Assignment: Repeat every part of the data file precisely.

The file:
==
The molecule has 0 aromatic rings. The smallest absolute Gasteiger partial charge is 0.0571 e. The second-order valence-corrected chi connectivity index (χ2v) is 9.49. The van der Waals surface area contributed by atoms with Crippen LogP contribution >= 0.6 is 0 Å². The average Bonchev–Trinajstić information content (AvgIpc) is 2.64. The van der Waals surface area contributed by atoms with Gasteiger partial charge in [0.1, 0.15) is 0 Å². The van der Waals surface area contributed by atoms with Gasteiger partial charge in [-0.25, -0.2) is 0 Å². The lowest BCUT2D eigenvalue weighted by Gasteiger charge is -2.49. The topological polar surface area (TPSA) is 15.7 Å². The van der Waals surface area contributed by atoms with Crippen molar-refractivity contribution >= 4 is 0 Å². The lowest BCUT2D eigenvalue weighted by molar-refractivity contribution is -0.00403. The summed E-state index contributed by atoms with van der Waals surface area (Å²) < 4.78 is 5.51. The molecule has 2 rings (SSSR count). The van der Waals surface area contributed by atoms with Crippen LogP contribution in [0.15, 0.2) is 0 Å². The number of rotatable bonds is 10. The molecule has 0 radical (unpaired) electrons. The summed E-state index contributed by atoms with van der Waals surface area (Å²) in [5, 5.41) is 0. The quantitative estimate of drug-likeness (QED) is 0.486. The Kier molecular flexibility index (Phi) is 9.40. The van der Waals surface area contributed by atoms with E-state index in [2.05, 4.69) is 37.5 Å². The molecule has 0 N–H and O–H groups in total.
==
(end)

The molecule has 0 aromatic rings. The smallest absolute Gasteiger partial charge is 0.0571 e. The second-order valence-corrected chi connectivity index (χ2v) is 9.49. The van der Waals surface area contributed by atoms with Crippen LogP contribution >= 0.6 is 0 Å². The average Bonchev–Trinajstić information content (AvgIpc) is 2.64. The van der Waals surface area contributed by atoms with Gasteiger partial charge in [0.1, 0.15) is 0 Å². The van der Waals surface area contributed by atoms with Gasteiger partial charge in [-0.25, -0.2) is 0 Å². The lowest BCUT2D eigenvalue weighted by Gasteiger charge is -2.49. The topological polar surface area (TPSA) is 15.7 Å². The van der Waals surface area contributed by atoms with Crippen molar-refractivity contribution >= 4 is 0 Å². The lowest BCUT2D eigenvalue weighted by molar-refractivity contribution is -0.00403. The summed E-state index contributed by atoms with van der Waals surface area (Å²) < 4.78 is 5.51. The molecule has 2 rings (SSSR count). The van der Waals surface area contributed by atoms with Crippen LogP contribution in [0.15, 0.2) is 0 Å². The number of rotatable bonds is 10. The molecule has 0 radical (unpaired) electrons. The summed E-state index contributed by atoms with van der Waals surface area (Å²) in [5, 5.41) is 0. The quantitative estimate of drug-likeness (QED) is 0.486. The Kier molecular flexibility index (Phi) is 9.40. The van der Waals surface area contributed by atoms with E-state index in [2.05, 4.69) is 37.5 Å². The molecule has 0 N–H and O–H groups in total.